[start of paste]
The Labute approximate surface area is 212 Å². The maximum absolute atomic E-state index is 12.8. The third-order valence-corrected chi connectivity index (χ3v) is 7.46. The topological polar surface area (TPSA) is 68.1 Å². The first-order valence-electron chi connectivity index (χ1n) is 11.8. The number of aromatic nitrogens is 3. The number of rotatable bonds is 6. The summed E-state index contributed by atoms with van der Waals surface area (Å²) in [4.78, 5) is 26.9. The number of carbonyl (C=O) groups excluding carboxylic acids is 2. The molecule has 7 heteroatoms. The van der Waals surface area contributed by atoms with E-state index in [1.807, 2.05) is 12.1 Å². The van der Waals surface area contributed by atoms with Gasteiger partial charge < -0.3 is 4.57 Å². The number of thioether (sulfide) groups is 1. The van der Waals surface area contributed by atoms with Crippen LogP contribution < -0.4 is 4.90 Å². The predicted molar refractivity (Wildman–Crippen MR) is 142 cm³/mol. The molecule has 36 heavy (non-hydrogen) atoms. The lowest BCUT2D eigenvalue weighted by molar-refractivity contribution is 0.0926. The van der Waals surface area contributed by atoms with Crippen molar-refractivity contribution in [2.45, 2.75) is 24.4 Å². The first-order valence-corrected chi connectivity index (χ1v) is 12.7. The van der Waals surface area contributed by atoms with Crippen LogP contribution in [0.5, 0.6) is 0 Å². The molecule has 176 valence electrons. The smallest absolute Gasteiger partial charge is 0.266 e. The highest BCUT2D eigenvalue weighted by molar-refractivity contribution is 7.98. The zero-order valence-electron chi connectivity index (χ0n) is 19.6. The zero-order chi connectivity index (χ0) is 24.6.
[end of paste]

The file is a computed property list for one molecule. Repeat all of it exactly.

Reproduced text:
The Labute approximate surface area is 212 Å². The maximum absolute atomic E-state index is 12.8. The third-order valence-corrected chi connectivity index (χ3v) is 7.46. The topological polar surface area (TPSA) is 68.1 Å². The first-order valence-electron chi connectivity index (χ1n) is 11.8. The number of aromatic nitrogens is 3. The number of rotatable bonds is 6. The summed E-state index contributed by atoms with van der Waals surface area (Å²) in [4.78, 5) is 26.9. The number of carbonyl (C=O) groups excluding carboxylic acids is 2. The molecule has 7 heteroatoms. The van der Waals surface area contributed by atoms with E-state index in [1.807, 2.05) is 12.1 Å². The van der Waals surface area contributed by atoms with Gasteiger partial charge < -0.3 is 4.57 Å². The number of thioether (sulfide) groups is 1. The van der Waals surface area contributed by atoms with Crippen LogP contribution < -0.4 is 4.90 Å². The predicted molar refractivity (Wildman–Crippen MR) is 142 cm³/mol. The molecule has 36 heavy (non-hydrogen) atoms. The lowest BCUT2D eigenvalue weighted by molar-refractivity contribution is 0.0926. The van der Waals surface area contributed by atoms with Crippen molar-refractivity contribution in [2.45, 2.75) is 24.4 Å². The first-order valence-corrected chi connectivity index (χ1v) is 12.7. The van der Waals surface area contributed by atoms with Crippen LogP contribution in [0.5, 0.6) is 0 Å². The molecule has 176 valence electrons. The smallest absolute Gasteiger partial charge is 0.266 e. The highest BCUT2D eigenvalue weighted by molar-refractivity contribution is 7.98. The zero-order valence-electron chi connectivity index (χ0n) is 19.6. The zero-order chi connectivity index (χ0) is 24.6.